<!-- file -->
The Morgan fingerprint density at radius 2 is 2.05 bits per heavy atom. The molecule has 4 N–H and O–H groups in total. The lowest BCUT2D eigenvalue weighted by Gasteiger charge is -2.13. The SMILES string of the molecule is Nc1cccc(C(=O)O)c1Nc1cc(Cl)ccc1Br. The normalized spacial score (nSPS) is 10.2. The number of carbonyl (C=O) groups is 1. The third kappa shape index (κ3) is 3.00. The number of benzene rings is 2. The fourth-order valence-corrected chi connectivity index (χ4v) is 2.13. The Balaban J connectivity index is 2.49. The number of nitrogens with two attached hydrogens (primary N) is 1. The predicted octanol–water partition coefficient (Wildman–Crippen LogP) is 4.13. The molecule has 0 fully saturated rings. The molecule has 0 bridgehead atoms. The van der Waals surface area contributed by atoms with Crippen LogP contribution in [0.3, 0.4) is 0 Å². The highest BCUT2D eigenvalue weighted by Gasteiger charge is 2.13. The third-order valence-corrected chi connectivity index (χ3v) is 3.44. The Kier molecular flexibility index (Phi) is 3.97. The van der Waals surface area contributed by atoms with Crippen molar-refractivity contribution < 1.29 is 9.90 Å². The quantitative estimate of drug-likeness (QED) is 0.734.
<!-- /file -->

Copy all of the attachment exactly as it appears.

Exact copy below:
The Morgan fingerprint density at radius 2 is 2.05 bits per heavy atom. The molecule has 4 N–H and O–H groups in total. The lowest BCUT2D eigenvalue weighted by Gasteiger charge is -2.13. The SMILES string of the molecule is Nc1cccc(C(=O)O)c1Nc1cc(Cl)ccc1Br. The normalized spacial score (nSPS) is 10.2. The number of carbonyl (C=O) groups is 1. The third kappa shape index (κ3) is 3.00. The number of benzene rings is 2. The fourth-order valence-corrected chi connectivity index (χ4v) is 2.13. The Balaban J connectivity index is 2.49. The number of nitrogens with two attached hydrogens (primary N) is 1. The predicted octanol–water partition coefficient (Wildman–Crippen LogP) is 4.13. The molecule has 0 fully saturated rings. The molecule has 0 bridgehead atoms. The van der Waals surface area contributed by atoms with Crippen LogP contribution in [0.3, 0.4) is 0 Å². The highest BCUT2D eigenvalue weighted by Gasteiger charge is 2.13. The third-order valence-corrected chi connectivity index (χ3v) is 3.44. The Kier molecular flexibility index (Phi) is 3.97. The van der Waals surface area contributed by atoms with Crippen molar-refractivity contribution < 1.29 is 9.90 Å². The quantitative estimate of drug-likeness (QED) is 0.734.